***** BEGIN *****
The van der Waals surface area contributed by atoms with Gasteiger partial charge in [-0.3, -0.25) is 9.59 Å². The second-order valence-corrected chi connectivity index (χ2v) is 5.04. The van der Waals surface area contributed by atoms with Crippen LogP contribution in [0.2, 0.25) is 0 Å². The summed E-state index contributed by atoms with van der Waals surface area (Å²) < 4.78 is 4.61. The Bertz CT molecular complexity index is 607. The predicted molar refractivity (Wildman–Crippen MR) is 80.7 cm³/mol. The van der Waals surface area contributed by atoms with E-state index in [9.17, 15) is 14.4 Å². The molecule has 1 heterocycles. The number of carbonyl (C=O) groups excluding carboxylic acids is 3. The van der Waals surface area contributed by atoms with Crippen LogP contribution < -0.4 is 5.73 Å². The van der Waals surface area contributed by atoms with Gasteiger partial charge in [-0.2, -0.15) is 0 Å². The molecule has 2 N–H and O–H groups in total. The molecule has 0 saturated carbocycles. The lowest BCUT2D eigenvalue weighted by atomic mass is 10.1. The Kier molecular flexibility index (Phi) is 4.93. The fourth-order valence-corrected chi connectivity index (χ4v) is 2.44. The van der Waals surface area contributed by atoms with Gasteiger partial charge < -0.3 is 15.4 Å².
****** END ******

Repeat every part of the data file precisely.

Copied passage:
The van der Waals surface area contributed by atoms with Gasteiger partial charge in [-0.3, -0.25) is 9.59 Å². The second-order valence-corrected chi connectivity index (χ2v) is 5.04. The van der Waals surface area contributed by atoms with Crippen LogP contribution in [0.2, 0.25) is 0 Å². The summed E-state index contributed by atoms with van der Waals surface area (Å²) < 4.78 is 4.61. The Bertz CT molecular complexity index is 607. The predicted molar refractivity (Wildman–Crippen MR) is 80.7 cm³/mol. The van der Waals surface area contributed by atoms with E-state index in [9.17, 15) is 14.4 Å². The molecule has 1 heterocycles. The number of carbonyl (C=O) groups excluding carboxylic acids is 3. The van der Waals surface area contributed by atoms with Crippen LogP contribution < -0.4 is 5.73 Å². The van der Waals surface area contributed by atoms with Gasteiger partial charge in [-0.2, -0.15) is 0 Å². The molecule has 2 N–H and O–H groups in total. The molecule has 0 saturated carbocycles. The lowest BCUT2D eigenvalue weighted by atomic mass is 10.1. The Kier molecular flexibility index (Phi) is 4.93. The fourth-order valence-corrected chi connectivity index (χ4v) is 2.44. The van der Waals surface area contributed by atoms with Gasteiger partial charge < -0.3 is 15.4 Å².